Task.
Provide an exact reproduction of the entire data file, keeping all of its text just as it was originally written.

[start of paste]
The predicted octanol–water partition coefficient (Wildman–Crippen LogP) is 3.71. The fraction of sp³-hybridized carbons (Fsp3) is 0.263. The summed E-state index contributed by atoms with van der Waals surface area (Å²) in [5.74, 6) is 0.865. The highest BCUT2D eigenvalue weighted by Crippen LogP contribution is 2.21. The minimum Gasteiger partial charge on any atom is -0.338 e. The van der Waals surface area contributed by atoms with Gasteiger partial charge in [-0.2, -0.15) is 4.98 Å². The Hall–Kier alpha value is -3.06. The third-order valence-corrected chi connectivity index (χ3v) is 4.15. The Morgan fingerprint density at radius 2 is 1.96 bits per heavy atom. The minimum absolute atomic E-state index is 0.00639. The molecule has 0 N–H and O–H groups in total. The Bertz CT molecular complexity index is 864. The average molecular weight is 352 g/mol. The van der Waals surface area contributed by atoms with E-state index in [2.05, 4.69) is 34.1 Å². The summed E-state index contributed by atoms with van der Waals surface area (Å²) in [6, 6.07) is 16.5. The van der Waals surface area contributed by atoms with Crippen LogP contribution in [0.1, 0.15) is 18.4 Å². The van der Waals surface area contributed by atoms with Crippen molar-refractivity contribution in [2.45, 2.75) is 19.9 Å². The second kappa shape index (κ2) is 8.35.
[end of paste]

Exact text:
The predicted octanol–water partition coefficient (Wildman–Crippen LogP) is 3.71. The fraction of sp³-hybridized carbons (Fsp3) is 0.263. The summed E-state index contributed by atoms with van der Waals surface area (Å²) in [5.74, 6) is 0.865. The highest BCUT2D eigenvalue weighted by Crippen LogP contribution is 2.21. The minimum Gasteiger partial charge on any atom is -0.338 e. The van der Waals surface area contributed by atoms with Gasteiger partial charge in [-0.2, -0.15) is 4.98 Å². The Hall–Kier alpha value is -3.06. The third-order valence-corrected chi connectivity index (χ3v) is 4.15. The Morgan fingerprint density at radius 2 is 1.96 bits per heavy atom. The minimum absolute atomic E-state index is 0.00639. The molecule has 0 N–H and O–H groups in total. The Bertz CT molecular complexity index is 864. The average molecular weight is 352 g/mol. The van der Waals surface area contributed by atoms with E-state index in [2.05, 4.69) is 34.1 Å². The summed E-state index contributed by atoms with van der Waals surface area (Å²) in [6, 6.07) is 16.5. The van der Waals surface area contributed by atoms with Crippen LogP contribution in [0.1, 0.15) is 18.4 Å². The van der Waals surface area contributed by atoms with Crippen molar-refractivity contribution in [2.45, 2.75) is 19.9 Å². The second kappa shape index (κ2) is 8.35.